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What Is an XML Sitemap and How It Can Optimise Your Website

What Is an XML Sitemap?

An XML sitemap contains all URLs of your website and serves as a blueprint through which search engines can index and crawl through your websites. An XML sitemap is composed of the following tags.

Location (Loc) Tag

This tag stores a URL location’s exact, canonical version. It indicates the use of website protocol and the inclusion/exclusion of www. It also allows managing ‘hreflang handling’ with international websites.

Last Modified (Lastmod) Tag

By default, this tag is optional. It represents the last modified time and date of a file. These metrics allow Google to establish whether or not you were the real publisher of a content piece or not.

Change Frequency Tag

This tag indicates how regularly a web page is expected to change. Accepted values never include yearly, monthly, weekly, daily, hourly, and always.

Priority Tag

This tag indicates the relativity of the importance of one URL to another URL of your website. It accepts values in the range from 0 to 1.0.

How Does an XML Sitemap Work?

When you use XML sitemaps, you essentially define a list of web pages that you suggest the search engines crawl. Subsequently, they send a spider that can crawl a defined set of web pages.

Web pages that are added in the sitemap are generally the most integral in the website. Therefore, in layman terms, you use a sitemap to communicate to the search engines that “Please place special emphasis on these web pages”.

When you add only those pages in the sitemap that are optimised properly, it facilitates search engines in crawling effectively, and you can earn the benefits of improved indexation. Among web pages that are not included in the sitemap, some display the following issues.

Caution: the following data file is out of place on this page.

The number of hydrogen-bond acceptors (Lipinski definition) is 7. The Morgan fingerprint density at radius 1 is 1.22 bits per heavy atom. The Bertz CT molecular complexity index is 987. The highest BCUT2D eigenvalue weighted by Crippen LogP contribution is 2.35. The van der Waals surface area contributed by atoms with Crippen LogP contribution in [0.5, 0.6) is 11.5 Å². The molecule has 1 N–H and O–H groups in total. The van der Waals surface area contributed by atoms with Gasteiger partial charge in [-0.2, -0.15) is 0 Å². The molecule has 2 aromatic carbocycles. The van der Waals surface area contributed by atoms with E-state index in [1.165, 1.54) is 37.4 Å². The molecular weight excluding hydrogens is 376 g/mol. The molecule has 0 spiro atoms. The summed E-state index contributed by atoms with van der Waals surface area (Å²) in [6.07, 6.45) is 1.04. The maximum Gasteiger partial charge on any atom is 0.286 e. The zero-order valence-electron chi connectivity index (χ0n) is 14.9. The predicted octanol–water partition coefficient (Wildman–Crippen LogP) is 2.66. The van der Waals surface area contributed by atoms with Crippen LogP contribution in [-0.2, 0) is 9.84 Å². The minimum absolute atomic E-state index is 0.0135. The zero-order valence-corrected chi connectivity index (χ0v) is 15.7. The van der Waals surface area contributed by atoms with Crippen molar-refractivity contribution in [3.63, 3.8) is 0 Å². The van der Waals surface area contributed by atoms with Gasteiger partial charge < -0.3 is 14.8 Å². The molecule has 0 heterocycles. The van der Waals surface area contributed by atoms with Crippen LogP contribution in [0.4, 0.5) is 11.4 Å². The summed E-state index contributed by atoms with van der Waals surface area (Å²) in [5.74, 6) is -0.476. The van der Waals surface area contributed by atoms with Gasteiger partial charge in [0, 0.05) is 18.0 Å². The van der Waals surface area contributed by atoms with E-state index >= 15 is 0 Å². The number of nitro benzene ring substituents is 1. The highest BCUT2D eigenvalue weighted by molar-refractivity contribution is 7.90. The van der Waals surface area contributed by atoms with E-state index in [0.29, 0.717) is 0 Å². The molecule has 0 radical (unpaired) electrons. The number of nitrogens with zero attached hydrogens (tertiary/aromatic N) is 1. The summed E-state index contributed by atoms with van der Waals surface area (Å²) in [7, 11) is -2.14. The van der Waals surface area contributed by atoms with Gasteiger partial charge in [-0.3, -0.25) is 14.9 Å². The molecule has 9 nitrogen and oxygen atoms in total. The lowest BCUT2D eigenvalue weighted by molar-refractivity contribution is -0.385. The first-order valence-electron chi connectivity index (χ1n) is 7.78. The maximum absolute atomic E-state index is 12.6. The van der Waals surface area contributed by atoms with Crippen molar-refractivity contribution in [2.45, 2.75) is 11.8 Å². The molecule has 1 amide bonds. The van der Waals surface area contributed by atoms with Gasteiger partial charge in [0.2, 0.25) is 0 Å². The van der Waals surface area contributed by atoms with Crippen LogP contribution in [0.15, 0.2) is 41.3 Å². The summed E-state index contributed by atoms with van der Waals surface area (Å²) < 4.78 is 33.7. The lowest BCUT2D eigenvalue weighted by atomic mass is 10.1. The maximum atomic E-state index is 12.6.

• Duplicated web pages
  • Non-canonical web pages
  • URLs with session ids
  • Paginated pages
  • Results pages with website search
  • URLs with reply comments
  • Archive pages
  • txt’s blocked pages

To understand how a Sitemap optimises your website, let’s consider an example. If you are a website owner of 100 web pages, then perhaps not all of your web pages are optimised. You can take the best SEO-based web pages, around 40 pages, and add them in the XML sitemap. This means that Google is more likely to index these web pages.

Moving forward, if Google finds that from the 40 pages, most of them have good content, let’s say around 30 of them, then as a result, Google is certain that your website is a high-quality website and improves the rank of your website

On the other hand, if you submit all your 100 web pages, the remaining web pages with poor SEO can force Google to rank you lower.

If you want to add an XML sitemap and optimise it, you contact us for guidance.